Dear INI members and supporters, greetings from an unusually fresh Kyoto! It’s Diego here. While the temperature might be lower than usual, we are looking forward to a hot summer full of events and training opportunities here at the INI headquarters. Many international students are going to join the INI summer training, and we would like to give them a chance to introduce themselves and explain why they chose to study Noh with the INI. I always enjoy learning how different paths and life experiences can lead to the study of Noh theatre. So here is our first guest, Sadia Gordon, sharing her first impression of the INI Noh training in Kyoto.
My name is Sadia Gordon. I am a 22 year old actor in training, studying Performing and Screen Arts at Unitec in Auckland, New Zealand. In our third and final year of study, we are given six weeks to go out and explore something that we are interested in, connected with the field of work we would like to go into. At Unitec, we are lucky enough to have John Davies as our Head of Department. John has been to Japan on several occasions to study Noh Theatre.
In my first year at drama school, John did a small performance of a Noh Theatre play in full costume with the wig and mask. I remember being amazed by his stillness and precision, and thinking that would be something I would find very hard to do. I had been thinking about what I wanted to explore for secondment, in terms of what my main challenges are as an actor and what would help me get to the place I want to be before graduating.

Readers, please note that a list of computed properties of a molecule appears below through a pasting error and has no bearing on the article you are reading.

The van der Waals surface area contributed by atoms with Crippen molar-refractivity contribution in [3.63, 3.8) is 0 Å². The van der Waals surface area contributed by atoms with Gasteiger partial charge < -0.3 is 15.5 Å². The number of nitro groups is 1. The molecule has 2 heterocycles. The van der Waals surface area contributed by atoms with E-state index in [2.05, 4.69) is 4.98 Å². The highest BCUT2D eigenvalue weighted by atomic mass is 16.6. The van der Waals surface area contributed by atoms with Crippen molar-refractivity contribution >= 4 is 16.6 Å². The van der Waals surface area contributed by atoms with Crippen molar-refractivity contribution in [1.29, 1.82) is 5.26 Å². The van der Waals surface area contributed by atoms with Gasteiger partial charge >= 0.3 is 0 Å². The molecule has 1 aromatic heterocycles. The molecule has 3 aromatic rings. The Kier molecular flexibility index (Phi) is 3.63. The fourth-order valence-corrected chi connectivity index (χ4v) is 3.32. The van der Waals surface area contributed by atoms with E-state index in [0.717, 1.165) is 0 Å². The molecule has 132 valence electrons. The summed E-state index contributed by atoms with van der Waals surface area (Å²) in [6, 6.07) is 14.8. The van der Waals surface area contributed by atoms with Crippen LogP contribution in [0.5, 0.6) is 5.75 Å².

This idea of feeling completely grounded and connecting with the breath has been something that I have found hard throughout my acting training. However, I have found that when I do reach this calm, centred place, my thoughts are so much clearer on stage and I can really tune into the intentions of my character. During a meditation class, led by John, I suddenly felt completely connected to myself, without any outside noise distracting me. I realised this is the direction I need to go in. I knew that Noh Theatre would be a way for me to further develop my stage presence while also connecting with myself and my base. I thought that learning Noh in Japan would be the ultimate way to immerse myself in the culture and really get to understand the art form. I worked 12 hour shifts for 3 long months at a vegetable factory in Christchurch, New Zealand to save up and I am now seeing how worth it that was!
Japan is very different from New Zealand, but I also see some similarities which make me feel like I am at home. Kyoto is such a beautiful, fresh place. I feel very calm and safe here. I have found people to be so kind and generous and interested in what I have to say, which I think can be very rare these days. I can’t believe that I am surrounded by beautiful temples and I can go and sit in any one of them, for as long as I want to. I feel so lucky that I am able to be here, working under Udaka Michishige’s tuition, as John did years ago.
My first Okeiko was incredible. I was very nervous, but as soon as I stood up on the butai with my tabi on, I could feel my feet firmly on the ground and I felt very at ease, within the structure of my movements. I hope that in 5 weeks, when it comes time for me to go back home, I can take with me some of the beauty and simplicity of traditional life here. I am realising how important and healthy it is for us to take time out of our busy lifestyles, full of noise and technology to sit and listen.
Domo Arigato Gozaimasu.